Central bank power is a matter of faith
This paper reconsiders how central banks get involved in the process of determining nominal variables such as market interest rates and inflation rates. It is argued that the traditional story deriving central bank power from its monopoly of issuing base money is flawed. That story - in its various guises - is based on the quantity equation. This equation, however, is only applicable in the hypothetical only-cash-world, i.e. in a world where all transactions has to be paid for with central bank issued notes and coins. Nevertheless, the vast majority of economists would agree that, in practice, central banks seem to influence interest and inflation rates. Here, we suggest that the explanation is that central banks have acquired a role as focal point for those variables. It is possible because interest setting is a coordination game, in which agents have to predict each others expectations.
To our knowledge, this item is not available for
download. To find whether it is available, there are three
1. Check below under "Related research" whether another version of this item is available online.
2. Check on the provider's web page whether it is in fact available.
3. Perform a search for a similarly titled item that would be available.
|Date of creation:||04 Mar 2005|
|Date of revision:|
|Publication status:||Published in The ICFAI Journal of Monetary Economics, 2005, pages 70-84.|
|Contact details of provider:|| Postal: Department of Economics, School of Economics and Management, Lund University, Box 7082, S-220 07 Lund,Sweden|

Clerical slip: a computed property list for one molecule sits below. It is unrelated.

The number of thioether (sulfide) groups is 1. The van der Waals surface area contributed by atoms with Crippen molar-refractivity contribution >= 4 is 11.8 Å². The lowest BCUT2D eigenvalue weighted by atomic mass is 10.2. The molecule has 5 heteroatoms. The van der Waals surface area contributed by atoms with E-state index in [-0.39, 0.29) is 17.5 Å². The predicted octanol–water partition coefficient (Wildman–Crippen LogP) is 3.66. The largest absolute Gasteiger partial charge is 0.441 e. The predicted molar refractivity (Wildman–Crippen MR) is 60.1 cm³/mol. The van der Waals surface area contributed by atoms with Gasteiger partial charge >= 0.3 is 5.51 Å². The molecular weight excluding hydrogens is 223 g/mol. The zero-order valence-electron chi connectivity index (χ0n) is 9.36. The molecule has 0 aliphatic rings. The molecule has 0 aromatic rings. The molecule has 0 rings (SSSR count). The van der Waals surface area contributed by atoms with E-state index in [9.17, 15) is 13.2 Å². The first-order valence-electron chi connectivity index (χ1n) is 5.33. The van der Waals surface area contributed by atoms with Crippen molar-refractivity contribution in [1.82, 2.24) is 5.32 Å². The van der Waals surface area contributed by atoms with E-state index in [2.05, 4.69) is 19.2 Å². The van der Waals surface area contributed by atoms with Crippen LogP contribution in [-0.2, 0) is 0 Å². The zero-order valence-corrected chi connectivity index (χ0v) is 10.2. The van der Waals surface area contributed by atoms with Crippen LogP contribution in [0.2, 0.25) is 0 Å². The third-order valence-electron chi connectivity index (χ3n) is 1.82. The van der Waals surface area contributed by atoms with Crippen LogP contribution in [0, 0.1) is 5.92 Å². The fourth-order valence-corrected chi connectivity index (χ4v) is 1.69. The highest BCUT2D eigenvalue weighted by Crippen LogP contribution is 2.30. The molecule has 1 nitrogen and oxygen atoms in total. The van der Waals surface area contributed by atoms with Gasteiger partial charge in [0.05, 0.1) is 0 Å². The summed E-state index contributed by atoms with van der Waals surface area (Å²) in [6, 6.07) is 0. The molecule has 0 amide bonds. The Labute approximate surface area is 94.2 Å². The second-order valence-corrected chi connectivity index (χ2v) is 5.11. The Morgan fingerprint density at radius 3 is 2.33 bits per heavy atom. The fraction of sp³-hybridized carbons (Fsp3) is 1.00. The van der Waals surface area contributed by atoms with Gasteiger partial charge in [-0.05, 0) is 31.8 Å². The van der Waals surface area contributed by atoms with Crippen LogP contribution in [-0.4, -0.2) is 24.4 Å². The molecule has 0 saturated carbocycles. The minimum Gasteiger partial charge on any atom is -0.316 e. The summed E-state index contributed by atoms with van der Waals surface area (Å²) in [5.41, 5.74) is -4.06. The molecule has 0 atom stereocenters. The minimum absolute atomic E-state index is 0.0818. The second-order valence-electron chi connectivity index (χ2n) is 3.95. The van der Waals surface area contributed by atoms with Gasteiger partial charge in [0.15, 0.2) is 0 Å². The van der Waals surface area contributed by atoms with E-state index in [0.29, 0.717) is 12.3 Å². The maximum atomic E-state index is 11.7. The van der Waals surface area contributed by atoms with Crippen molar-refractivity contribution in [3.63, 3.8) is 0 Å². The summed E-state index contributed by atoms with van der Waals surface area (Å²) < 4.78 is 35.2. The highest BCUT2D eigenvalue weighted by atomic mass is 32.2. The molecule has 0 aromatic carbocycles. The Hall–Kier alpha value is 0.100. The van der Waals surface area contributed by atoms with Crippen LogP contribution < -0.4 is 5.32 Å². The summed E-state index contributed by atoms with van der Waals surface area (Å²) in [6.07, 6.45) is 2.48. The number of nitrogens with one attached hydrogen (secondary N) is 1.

Phone: +46 +46 222 0000
Fax: +46 +46 2224613
Web page: http://www.nek.lu.se/en
More information through EDIRC
References listed on IDEAS
Please report citation or reference errors to , or , if you are the registered author of the cited work, log in to your RePEc Author Service profile, click on "citations" and make appropriate adjustments.:
- Charles Goodhart, 2000. "Can Central Banking Survive the IT Revolution?," FMG Special Papers sp125, Financial Markets Group.
- Guthrie, Graeme & Wright, Julian, 2000. "Open mouth operations," Journal of Monetary Economics, Elsevier, vol. 46(2), pages 489-516, October.
- Woodford, Michael, 2000.
"Monetary Policy in a World without Money,"
Wiley Blackwell, vol. 3(2), pages 229-60, July.
- Friedman, Benjamin M, 1999. "The Future of Monetary Policy: The Central Bank as an Army with Only a Signal Corps?," International Finance, Wiley Blackwell, vol. 2(3), pages 321-38, November.
- Fama, Eugene F., 1980. "Banking in the theory of finance," Journal of Monetary Economics, Elsevier, vol. 6(1), pages 39-57, January.
- Goodhart, Charles A E, 2000. "Can Central Banking Survive the IT Revolution?," International Finance, Wiley Blackwell, vol. 3(2), pages 189-209, July.
- Greenfield, Robert L & Yeager, Leland B, 1983. "A Laissez-Faire Approach to Monetary Stability," Journal of Money, Credit and Banking, Blackwell Publishing, vol. 15(3), pages 302-15, August.
- Benjamin M. Friedman, 1999. "The Future of Monetary Policy: The Central Bank as an Army With Only a Signal Corps," NBER Working Papers 7420, National Bureau of Economic Research, Inc.
- Cowen, Tyler & Kroszner, Randall, 1987. "The Development of the New Monetary Economics," Journal of Political Economy, University of Chicago Press, vol. 95(3), pages 567-90, June.
- Hall, Robert E, 1982. "Monetary Trends in the United States and the United Kingdom: A Review from the Perspective of New Developments in Monetary Economics," Journal of Economic Literature, American Economic Association, vol. 20(4), pages 1552-56, December.
When requesting a correction, please mention this item's handle: RePEc:hhs:lunewp:2005_021. See general information about how to correct material in RePEc.
For technical questions regarding this item, or to correct its authors, title, abstract, bibliographic or download information, contact: (David Edgerton)
If references are entirely missing, you can add them using this form.